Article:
Advice is everywhere. So are opinions. Everyone has one, and everyone is entitled to one. That is where the story should end, but it doesn’t. Facebook, twitter, TV, media….are all as good as the people on it. You have to be able to weed through the crap to get to the good stuff. And that often takes too much effort. It’s just easier to take all of these messages we are bombarded with at face value than to think for oneself.
I recently joined a couple of Facebook groups on gluten free living. While I think it’s a great idea to exchange ideas and have support, there are too many cooks in the kitchen with their finger in the pie. If you are just starting out with a diagnosis of celiac or gluten intolerance, the amount of advice on social media can just make you want to say “give me that doughnut!”
Everyone thinks their way is the best way. Eat only fruit, veggies and meat! Eat only pre-packaged foods! Eat only recipes made from scratch! Eat vegan! Eat Paleo! Now I myself give advice, but I always say-find what works best for you. What works for one person may not work for you. You have to find your own path in life, and you also have to find your own path eating gluten and allergy free. You will quickly become overwhelmed if you listen to the talking heads and try to do what they tell you to do.
Now, I can tell you what I did. I did an elimination diet for two weeks. Then I slowly started to discover boxed mixes and gluten free items that helped with my carb cravings. As a carb addict, I could not give up bread, cookies, pasta and cake. And I didn’t have to. Is it unhealthy? Yes. Did it work for me? Yes. Will it work for you? Maybe, maybe not. Although I can tell you that if you go cold turkey off of carbs, it will be extremely difficult for you to stick with a gluten free diet.
That being said, the choice is completely yours. You will have to make modifications and changes as you go along. I have found confidence in cooking and baking that I never thought I could have. But not everyone is Suzy Homemaker. Don’t be afraid to use boxed mixes and packaged goods if it makes your life easier. If you want to go vegan, that’s ok too.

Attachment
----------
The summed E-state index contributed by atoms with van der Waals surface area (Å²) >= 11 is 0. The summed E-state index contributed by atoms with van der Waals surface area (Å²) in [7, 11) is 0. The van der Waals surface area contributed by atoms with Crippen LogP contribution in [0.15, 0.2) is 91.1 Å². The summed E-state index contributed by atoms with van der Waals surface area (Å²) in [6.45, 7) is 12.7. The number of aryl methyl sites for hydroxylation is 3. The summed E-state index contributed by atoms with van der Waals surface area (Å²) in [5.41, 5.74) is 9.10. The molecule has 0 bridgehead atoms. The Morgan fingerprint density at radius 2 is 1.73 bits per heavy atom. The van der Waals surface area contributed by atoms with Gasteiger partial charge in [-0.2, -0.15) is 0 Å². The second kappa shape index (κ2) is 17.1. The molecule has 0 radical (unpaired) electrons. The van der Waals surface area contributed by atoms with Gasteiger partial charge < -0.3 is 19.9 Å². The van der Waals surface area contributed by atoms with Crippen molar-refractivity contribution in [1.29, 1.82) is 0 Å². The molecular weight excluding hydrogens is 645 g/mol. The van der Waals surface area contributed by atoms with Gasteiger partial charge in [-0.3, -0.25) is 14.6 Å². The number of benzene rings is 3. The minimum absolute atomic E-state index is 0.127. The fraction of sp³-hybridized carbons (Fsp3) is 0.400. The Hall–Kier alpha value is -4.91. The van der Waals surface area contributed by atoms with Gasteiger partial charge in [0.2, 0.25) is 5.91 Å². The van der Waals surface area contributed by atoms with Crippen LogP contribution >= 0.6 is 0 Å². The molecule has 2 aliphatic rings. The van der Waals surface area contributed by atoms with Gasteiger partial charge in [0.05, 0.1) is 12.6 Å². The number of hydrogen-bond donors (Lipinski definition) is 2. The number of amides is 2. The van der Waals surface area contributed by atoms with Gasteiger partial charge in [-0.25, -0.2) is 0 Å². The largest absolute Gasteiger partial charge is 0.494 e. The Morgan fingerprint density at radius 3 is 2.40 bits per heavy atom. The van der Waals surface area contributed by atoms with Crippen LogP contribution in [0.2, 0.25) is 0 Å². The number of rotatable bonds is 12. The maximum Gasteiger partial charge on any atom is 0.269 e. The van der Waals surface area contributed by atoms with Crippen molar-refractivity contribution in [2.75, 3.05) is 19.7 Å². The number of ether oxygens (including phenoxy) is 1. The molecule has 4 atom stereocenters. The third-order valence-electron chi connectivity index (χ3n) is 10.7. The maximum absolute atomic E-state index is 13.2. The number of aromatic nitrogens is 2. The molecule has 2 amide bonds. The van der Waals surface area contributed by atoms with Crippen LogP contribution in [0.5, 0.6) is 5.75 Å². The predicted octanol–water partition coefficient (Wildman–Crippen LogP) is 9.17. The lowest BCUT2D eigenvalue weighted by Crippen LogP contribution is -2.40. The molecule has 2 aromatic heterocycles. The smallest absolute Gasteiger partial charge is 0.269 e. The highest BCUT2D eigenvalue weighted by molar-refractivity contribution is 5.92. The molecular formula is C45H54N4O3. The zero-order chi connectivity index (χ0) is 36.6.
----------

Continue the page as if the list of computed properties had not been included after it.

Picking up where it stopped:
Be true to yourself. Here are some tips that can help you.
- Google is your friend. I google everything and anything I am not sure of.
- Take articles about gluten intolerance with a grain of, well, wheat. Studies are inconclusive but no-one knows your body better than you. If you feel better after eliminating gluten, chances are you are intolerant.
- If you want to be tested for celiac, do so before eliminating gluten. If you are losing weight I would definitely be tested.
- Gluten and dairy intolerance often go hand in hand. It may not just be lactose intolerance. Try lactose free, then if that doesn’t work go dairy free. I found that products containing whey bother me. But it may be different for you.
- Giving up both gluten and dairy is extremely difficult. It is very hard to find both gluten and dairy free, especially when dining out. But you may have to to feel better. You can still eat well.
- Give yourself time to acclimate. You should start feeling better the first week. If you need to, give the elimination diet a little more time.
- Consult a nutritionist.
- Consult your doctor but be aware they will more than likely want to treat you with drugs, which isn’t always the right way to go.
- Read everything you can get your hands on, then form your own opinions.
I am not a physician. I don’t play one on tv and I don’t claim to be one. These are just suggestions to get you started. it will take a lot of trial and error to get settled, but once you do, you should see a remarkable difference.
Please contact me if I can be of any help sorting things out, or just be an ear to listen. Support is very important. Educate your family and friends and tell them this is not just a “fad”. And most of all, focus on what you can eat, not what you can’t. That is the first step.